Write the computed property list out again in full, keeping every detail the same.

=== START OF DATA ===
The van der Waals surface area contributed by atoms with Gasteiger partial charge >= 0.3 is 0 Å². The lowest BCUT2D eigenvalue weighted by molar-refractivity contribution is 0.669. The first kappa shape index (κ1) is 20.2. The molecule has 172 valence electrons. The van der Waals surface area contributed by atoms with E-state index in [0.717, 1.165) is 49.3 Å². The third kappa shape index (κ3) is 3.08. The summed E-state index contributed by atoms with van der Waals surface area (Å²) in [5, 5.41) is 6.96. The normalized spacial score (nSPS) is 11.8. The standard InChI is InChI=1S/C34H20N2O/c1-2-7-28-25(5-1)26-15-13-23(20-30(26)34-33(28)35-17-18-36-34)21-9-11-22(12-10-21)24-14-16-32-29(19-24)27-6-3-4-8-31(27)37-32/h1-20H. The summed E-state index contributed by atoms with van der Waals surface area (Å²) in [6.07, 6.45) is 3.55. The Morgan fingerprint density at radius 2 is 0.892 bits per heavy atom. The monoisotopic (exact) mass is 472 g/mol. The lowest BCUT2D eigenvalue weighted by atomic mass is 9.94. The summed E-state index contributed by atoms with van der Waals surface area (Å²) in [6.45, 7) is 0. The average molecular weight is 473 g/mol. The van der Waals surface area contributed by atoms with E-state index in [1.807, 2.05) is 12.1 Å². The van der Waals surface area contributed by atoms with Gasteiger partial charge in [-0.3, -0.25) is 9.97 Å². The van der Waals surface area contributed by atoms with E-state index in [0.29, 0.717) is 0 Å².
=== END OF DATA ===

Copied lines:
The van der Waals surface area contributed by atoms with Gasteiger partial charge >= 0.3 is 0 Å². The lowest BCUT2D eigenvalue weighted by molar-refractivity contribution is 0.669. The first kappa shape index (κ1) is 20.2. The molecule has 172 valence electrons. The van der Waals surface area contributed by atoms with E-state index in [0.717, 1.165) is 49.3 Å². The third kappa shape index (κ3) is 3.08. The summed E-state index contributed by atoms with van der Waals surface area (Å²) in [5, 5.41) is 6.96. The normalized spacial score (nSPS) is 11.8. The standard InChI is InChI=1S/C34H20N2O/c1-2-7-28-25(5-1)26-15-13-23(20-30(26)34-33(28)35-17-18-36-34)21-9-11-22(12-10-21)24-14-16-32-29(19-24)27-6-3-4-8-31(27)37-32/h1-20H. The summed E-state index contributed by atoms with van der Waals surface area (Å²) in [6.07, 6.45) is 3.55. The Morgan fingerprint density at radius 2 is 0.892 bits per heavy atom. The monoisotopic (exact) mass is 472 g/mol. The lowest BCUT2D eigenvalue weighted by atomic mass is 9.94. The summed E-state index contributed by atoms with van der Waals surface area (Å²) in [6.45, 7) is 0. The average molecular weight is 473 g/mol. The van der Waals surface area contributed by atoms with E-state index in [1.807, 2.05) is 12.1 Å². The van der Waals surface area contributed by atoms with Gasteiger partial charge in [-0.3, -0.25) is 9.97 Å². The van der Waals surface area contributed by atoms with E-state index in [0.29, 0.717) is 0 Å².